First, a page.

Investors and the markets are now contemplating what shape the recovery will take. The four most likely possibilities are described as being in the shape of a V, a U, an L, or a W.

  • A V-shaped recovery is still possible, but rarely in history is an economic recovery as rapid as the decline.
  • A U-shaped recovery is also possible, if fear of the disease keeps consumers home and businesses closed even after restrictions are lifted.
  • For much of March, the markets were concerned the recovery would take the shape of an L, a sharp decline followed by a long period of stagnation. The swift public health response, and massive relief and stimulus, make this unlikely.
  • If a second wave of the virus emerges, the recovery might take the shape of a W, especially if parts of the economy need to be closed again.

The good news for investors is that government officials and businesses now have much more experience with containment than they did a few months ago. If a second wave emerges, this experience will make future containment efforts more effective and less expensive. In the meantime, sentiment among consumers and businesses alike hint that the recovery will most likely be somewhere between a V and a U.

It is too soon to tell what shape the recovery will take, but we do know that the economy and the markets will recover. We also know that old habits die hard, and US consumers are very likely to continue to spend as they have in the past. For investors in great American businesses, the future is still bright.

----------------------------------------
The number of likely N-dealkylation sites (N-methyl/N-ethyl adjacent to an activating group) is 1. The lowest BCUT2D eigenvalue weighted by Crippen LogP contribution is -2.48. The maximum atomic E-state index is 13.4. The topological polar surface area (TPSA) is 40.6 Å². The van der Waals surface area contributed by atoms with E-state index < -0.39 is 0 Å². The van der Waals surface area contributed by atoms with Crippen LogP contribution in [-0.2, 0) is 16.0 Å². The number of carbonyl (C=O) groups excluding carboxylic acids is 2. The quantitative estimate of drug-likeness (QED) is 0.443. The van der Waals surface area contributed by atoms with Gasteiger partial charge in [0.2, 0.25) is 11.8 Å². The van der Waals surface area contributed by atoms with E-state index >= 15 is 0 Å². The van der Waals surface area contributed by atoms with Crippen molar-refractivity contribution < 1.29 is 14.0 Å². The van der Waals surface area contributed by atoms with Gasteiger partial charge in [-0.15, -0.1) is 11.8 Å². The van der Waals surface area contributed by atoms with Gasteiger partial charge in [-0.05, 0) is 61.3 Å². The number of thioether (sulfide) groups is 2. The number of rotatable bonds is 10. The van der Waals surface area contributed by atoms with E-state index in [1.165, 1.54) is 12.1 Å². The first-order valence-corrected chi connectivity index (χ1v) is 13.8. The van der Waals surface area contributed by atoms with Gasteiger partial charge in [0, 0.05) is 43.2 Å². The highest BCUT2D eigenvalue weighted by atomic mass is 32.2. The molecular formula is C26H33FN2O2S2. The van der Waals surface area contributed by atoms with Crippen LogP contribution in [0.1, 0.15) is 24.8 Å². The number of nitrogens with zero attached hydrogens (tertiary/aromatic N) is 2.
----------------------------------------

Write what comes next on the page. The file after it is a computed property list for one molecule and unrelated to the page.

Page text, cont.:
Matthew A Treskovich | CPA/PFS, CITP, CMA, CFP®, AEP®, MBA, CLU, ChFC, FLMI
Chief Investment Officer

Staying calm during times of crisis is nothing new to those who have worked in the public sector – in fact it is a job requirement. However, we are currently experiencing a worldwide crisis on a scale that most of us have never experienced. The Coronavirus pandemic has changed the world we live in, upending our lives as well as the global financial markets. In addition to the stress of worrying about the health of your loved ones, you have the added stress of worrying about the steep decline in the value of your investments. This is especially troubling for those who are retired or nearing retirement. The best investment strategy in times of extreme volatility is to do what you have been trained to do and remain calm, and don’t even consider changing your investments! We have learned throughout our careers that decisions based on emotion are usually poor decisions that we later regret. The market will recover in time, and though nobody knows how long that will take, history teaches us that it will recover. Don’t let fear drive you to make bad financial decisions.

Required Minimum Distributions (RMD)
The SECURE Act, which took effect on January 1st of this year, changed the age for starting RMD’s from 70-1/2 to age 72 for those who had not yet reached age 70-1/2 prior to that date. Additionally, in response to the Coronavirus crisis, our government passed the CARES Act which provides financial relief on several fronts including suspending the RMD requirement for 2020 for IRAs and defined contribution retirement plans such as 401(k), 403(b), and 457(b). This also applied to inherited IRAs! For CPS managed accounts held at Fidelity, if you are receiving periodic/recurring distributions, these will continue as scheduled unless you contact your advisor and request a change. If within the past 60 days you made a 2020 RMD, you may be able to return the RMD to your account. Talk to your advisor to see if you qualify, and this does not apply to inherited IRAs. Those with accounts held at custodians other than Fidelity should contact your advisor since each custodian is implementing these changes differently.